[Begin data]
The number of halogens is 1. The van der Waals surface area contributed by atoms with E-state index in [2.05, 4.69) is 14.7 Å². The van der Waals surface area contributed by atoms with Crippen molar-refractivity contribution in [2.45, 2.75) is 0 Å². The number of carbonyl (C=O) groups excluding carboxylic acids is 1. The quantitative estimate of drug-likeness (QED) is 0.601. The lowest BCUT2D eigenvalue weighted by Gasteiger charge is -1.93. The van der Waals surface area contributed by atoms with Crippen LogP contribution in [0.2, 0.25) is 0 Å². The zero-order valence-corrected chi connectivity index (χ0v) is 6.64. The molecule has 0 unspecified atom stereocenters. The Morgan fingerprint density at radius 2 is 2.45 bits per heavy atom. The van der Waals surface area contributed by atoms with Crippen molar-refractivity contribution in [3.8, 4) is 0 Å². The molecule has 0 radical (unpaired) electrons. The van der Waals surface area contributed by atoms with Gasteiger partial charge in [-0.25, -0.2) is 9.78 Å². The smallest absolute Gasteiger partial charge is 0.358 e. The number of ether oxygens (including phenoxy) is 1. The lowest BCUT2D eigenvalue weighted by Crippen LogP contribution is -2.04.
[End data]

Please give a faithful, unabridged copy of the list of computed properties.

The number of halogens is 1. The van der Waals surface area contributed by atoms with E-state index in [2.05, 4.69) is 14.7 Å². The van der Waals surface area contributed by atoms with Crippen molar-refractivity contribution in [2.45, 2.75) is 0 Å². The number of carbonyl (C=O) groups excluding carboxylic acids is 1. The quantitative estimate of drug-likeness (QED) is 0.601. The lowest BCUT2D eigenvalue weighted by Gasteiger charge is -1.93. The van der Waals surface area contributed by atoms with Crippen LogP contribution in [0.2, 0.25) is 0 Å². The zero-order valence-corrected chi connectivity index (χ0v) is 6.64. The molecule has 0 unspecified atom stereocenters. The Morgan fingerprint density at radius 2 is 2.45 bits per heavy atom. The van der Waals surface area contributed by atoms with Crippen molar-refractivity contribution in [3.8, 4) is 0 Å². The molecule has 0 radical (unpaired) electrons. The van der Waals surface area contributed by atoms with Gasteiger partial charge in [-0.25, -0.2) is 9.78 Å². The smallest absolute Gasteiger partial charge is 0.358 e. The number of ether oxygens (including phenoxy) is 1. The lowest BCUT2D eigenvalue weighted by Crippen LogP contribution is -2.04.